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The Spell Of The Yosemite
by [?]


Yosemite won my heart at once, as it seems to win the hearts of all who visit it. In my case many things helped to do it, but I am sure a robin, the first I had seen since leaving home, did his part. He struck the right note, he brought the scene home to me, he supplied the link of association. There he was, running over the grass or perching on the fence, or singing from a tree-top in the old familiar way. Where the robin is at home, there at home am I. But many other things helped to win my heart to the Yosemite–the whole character of the scene, not only its beauty and sublimity, but the air of peace and protection, and of homelike seclusion that pervades it; the charm of a nook, a retreat, combined with the power and grandeur of nature in her sternest moods.

After passing from the hotel at El Portal along the foaming and roaring Merced River, and amid the tumbled confusion of enormous granite boulders shaken down from the cliffs above, you cross the threshold of the great valley as into some vast house or hall carved out of the mountains, and at once feel the spell of the brooding calm and sheltered seclusion that pervades it. You pass suddenly from the tumultuous, the chaotic, into the ordered, the tranquil, the restful, which seems enhanced by the power and grandeur that encompass them about. You can hardly be prepared for the hush that suddenly falls upon the river and for the gentle rural and sylvan character of much that surrounds you; the peace of the fields, the seclusion of the woods, the privacy of sunny glades, the enchantment of falls and lucid waters, with a touch of human occupancy here and there–all this, set in that enormous granite frame, three or four thousand feet high, ornamented with domes and spires and peaks still higher,–it is all this that wins your heart and fills your imagination in the Yosemite.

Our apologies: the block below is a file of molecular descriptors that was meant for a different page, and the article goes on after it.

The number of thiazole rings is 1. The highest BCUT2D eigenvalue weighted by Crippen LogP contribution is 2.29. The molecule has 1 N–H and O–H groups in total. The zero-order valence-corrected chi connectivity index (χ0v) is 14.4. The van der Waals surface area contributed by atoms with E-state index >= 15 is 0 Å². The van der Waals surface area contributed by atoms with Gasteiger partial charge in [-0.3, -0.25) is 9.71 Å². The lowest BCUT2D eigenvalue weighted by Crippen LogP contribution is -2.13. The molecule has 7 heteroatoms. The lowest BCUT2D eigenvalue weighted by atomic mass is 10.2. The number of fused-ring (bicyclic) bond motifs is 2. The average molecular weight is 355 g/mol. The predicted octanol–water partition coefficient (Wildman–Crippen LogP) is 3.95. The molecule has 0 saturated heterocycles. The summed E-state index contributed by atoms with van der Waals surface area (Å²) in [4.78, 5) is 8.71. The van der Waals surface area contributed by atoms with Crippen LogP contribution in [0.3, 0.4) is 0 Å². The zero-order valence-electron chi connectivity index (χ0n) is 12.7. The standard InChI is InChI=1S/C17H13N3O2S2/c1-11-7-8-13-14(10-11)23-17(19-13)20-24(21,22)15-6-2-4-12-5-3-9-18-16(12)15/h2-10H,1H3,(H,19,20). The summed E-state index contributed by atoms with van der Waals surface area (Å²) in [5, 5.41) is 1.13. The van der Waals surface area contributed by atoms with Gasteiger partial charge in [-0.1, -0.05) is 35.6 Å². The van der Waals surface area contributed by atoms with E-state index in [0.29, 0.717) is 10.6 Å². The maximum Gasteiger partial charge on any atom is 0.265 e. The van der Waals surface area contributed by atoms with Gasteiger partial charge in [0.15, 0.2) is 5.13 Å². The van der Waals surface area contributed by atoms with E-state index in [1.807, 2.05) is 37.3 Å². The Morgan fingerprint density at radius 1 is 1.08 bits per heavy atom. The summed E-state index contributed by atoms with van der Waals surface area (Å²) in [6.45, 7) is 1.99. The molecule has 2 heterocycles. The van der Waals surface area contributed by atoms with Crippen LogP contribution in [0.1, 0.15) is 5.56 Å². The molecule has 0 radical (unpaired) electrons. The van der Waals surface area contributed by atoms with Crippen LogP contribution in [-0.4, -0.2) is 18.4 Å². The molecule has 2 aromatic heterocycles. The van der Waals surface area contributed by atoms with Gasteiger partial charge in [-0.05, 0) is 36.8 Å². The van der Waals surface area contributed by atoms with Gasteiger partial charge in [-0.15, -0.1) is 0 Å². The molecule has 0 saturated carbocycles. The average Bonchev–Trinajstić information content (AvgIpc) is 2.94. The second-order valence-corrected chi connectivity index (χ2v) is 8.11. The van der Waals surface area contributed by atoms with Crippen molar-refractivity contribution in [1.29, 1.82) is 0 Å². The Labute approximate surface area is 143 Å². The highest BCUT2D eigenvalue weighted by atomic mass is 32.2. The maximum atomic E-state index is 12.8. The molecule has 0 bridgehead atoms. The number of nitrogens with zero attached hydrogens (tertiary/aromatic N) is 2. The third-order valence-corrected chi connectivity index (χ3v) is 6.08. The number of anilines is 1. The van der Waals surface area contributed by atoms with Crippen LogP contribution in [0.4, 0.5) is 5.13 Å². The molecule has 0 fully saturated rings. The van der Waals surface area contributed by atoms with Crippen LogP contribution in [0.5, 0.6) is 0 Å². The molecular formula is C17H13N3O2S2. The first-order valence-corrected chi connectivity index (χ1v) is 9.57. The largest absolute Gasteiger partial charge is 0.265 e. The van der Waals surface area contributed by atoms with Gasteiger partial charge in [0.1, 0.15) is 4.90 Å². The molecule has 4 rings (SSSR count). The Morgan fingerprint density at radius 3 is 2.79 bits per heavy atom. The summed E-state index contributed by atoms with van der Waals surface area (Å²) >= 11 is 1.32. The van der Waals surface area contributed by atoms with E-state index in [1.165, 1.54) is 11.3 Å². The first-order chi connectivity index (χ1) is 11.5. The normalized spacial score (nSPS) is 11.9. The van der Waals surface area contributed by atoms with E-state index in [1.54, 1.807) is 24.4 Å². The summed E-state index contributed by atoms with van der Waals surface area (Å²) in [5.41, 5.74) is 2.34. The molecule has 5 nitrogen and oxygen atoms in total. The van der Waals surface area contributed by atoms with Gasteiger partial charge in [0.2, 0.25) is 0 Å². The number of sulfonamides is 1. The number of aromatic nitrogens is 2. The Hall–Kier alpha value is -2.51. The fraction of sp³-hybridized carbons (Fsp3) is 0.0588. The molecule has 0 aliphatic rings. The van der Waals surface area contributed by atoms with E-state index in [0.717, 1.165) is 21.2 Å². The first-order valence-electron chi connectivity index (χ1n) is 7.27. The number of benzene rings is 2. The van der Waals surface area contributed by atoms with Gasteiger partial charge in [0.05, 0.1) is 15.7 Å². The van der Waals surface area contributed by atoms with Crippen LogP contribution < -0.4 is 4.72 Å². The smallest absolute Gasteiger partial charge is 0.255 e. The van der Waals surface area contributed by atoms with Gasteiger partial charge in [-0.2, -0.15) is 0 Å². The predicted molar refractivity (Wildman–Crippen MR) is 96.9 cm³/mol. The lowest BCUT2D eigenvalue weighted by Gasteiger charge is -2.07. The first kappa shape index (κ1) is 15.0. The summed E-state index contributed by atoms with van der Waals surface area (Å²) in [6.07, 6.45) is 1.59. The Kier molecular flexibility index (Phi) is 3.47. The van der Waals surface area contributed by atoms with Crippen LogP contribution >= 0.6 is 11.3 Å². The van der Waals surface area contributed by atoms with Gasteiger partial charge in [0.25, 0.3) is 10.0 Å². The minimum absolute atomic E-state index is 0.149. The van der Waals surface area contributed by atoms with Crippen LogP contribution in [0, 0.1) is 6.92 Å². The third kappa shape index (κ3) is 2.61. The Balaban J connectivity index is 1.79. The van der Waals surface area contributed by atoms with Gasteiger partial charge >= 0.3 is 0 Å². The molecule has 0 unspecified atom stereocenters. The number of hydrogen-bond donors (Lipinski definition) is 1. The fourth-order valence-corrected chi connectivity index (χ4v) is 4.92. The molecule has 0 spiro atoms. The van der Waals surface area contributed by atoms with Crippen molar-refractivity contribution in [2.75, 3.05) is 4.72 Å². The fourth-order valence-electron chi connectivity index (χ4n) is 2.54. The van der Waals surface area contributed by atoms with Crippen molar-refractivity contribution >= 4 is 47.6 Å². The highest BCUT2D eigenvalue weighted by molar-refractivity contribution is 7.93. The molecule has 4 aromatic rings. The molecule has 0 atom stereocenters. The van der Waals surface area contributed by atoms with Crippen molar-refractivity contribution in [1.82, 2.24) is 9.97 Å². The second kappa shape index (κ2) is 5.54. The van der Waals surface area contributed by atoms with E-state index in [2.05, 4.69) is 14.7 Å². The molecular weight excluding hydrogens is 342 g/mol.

As you ride or walk along the winding road up the level valley amid the noble pines and spruces and oaks, and past the groves and bits of meadow and the camps of many tents, and the huge mossy granite boulders here and there reposing in the shade of the trees, with the full, clear, silent river winding through the plain near you, you are all the time aware of those huge vertical walls, their faces scarred and niched, streaked with color, or glistening with moisture, and animated with waterfalls, rising up on either hand, thousands of feet high, not architectural, or like something builded, but like the sides and the four corners of the globe itself. What an impression of mass and of power and of grandeur in repose filters into you as you walk along! El Capitan stands there showing its simple sweeping lines through the trees as you approach, like one of the veritable pillars of the firmament. How long we are nearing it and passing it! It is so colossal that it seems near while it is yet far off. It is so simple that the eye takes in its naked grandeur at a glance. It demands of you a new standard of size which you cannot at once produce. It is as clean and smooth as the flank of a horse, and as poised and calm as a Greek statue. It curves out toward the base as if planted there to resist the pressure of worlds–probably the most majestic single granite column or mountain buttress on the earth. Its summit is over three thousand feet above you. Across the valley, nearly opposite, rise the Cathedral Rocks to nearly the same height, while farther along, beyond El Capitan, the Three Brothers shoulder the sky at about the same dizzy height. Near the head of the great valley, North Dome, perfect in outline as if turned in a lathe, and its brother, the Half Dome (or shall we say half-brother?) across the valley, look down upon Mirror Lake from an altitude of over four thousand feet. These domes suggest enormous granite bubbles if such were possible pushed up from below and retaining their forms through the vast geologic ages. Of course they must have weathered enormously, but as the rock seems to peel off in concentric sheets, their forms are preserved.